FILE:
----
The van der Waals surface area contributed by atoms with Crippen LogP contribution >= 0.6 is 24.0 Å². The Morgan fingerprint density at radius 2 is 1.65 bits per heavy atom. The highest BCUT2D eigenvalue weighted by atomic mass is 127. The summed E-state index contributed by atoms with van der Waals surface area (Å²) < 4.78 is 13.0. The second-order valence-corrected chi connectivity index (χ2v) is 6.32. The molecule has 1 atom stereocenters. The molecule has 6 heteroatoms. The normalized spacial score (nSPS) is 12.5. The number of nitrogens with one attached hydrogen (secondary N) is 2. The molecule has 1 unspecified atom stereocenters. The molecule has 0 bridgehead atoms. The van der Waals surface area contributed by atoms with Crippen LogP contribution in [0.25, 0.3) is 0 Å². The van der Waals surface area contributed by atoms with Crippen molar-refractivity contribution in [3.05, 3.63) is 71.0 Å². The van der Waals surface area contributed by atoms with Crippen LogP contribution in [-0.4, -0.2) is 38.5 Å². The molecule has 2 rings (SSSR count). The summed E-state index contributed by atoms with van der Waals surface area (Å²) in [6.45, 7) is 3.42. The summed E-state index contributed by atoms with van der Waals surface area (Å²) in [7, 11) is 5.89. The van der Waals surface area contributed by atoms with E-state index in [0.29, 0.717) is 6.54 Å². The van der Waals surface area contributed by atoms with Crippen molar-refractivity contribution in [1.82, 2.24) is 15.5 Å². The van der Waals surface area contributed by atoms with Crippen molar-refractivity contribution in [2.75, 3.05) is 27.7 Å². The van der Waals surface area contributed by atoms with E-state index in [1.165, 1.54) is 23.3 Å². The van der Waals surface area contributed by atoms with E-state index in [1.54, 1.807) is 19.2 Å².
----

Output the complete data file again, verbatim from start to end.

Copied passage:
The van der Waals surface area contributed by atoms with Crippen LogP contribution >= 0.6 is 24.0 Å². The Morgan fingerprint density at radius 2 is 1.65 bits per heavy atom. The highest BCUT2D eigenvalue weighted by atomic mass is 127. The summed E-state index contributed by atoms with van der Waals surface area (Å²) < 4.78 is 13.0. The second-order valence-corrected chi connectivity index (χ2v) is 6.32. The molecule has 1 atom stereocenters. The molecule has 6 heteroatoms. The normalized spacial score (nSPS) is 12.5. The number of nitrogens with one attached hydrogen (secondary N) is 2. The molecule has 1 unspecified atom stereocenters. The molecule has 0 bridgehead atoms. The van der Waals surface area contributed by atoms with Crippen LogP contribution in [0.25, 0.3) is 0 Å². The van der Waals surface area contributed by atoms with Crippen molar-refractivity contribution in [3.05, 3.63) is 71.0 Å². The van der Waals surface area contributed by atoms with Crippen LogP contribution in [-0.4, -0.2) is 38.5 Å². The molecule has 2 rings (SSSR count). The summed E-state index contributed by atoms with van der Waals surface area (Å²) in [6.45, 7) is 3.42. The summed E-state index contributed by atoms with van der Waals surface area (Å²) in [7, 11) is 5.89. The van der Waals surface area contributed by atoms with E-state index in [0.29, 0.717) is 6.54 Å². The van der Waals surface area contributed by atoms with Crippen molar-refractivity contribution in [1.82, 2.24) is 15.5 Å². The van der Waals surface area contributed by atoms with Crippen molar-refractivity contribution in [2.75, 3.05) is 27.7 Å². The van der Waals surface area contributed by atoms with E-state index in [1.165, 1.54) is 23.3 Å². The van der Waals surface area contributed by atoms with E-state index in [1.54, 1.807) is 19.2 Å².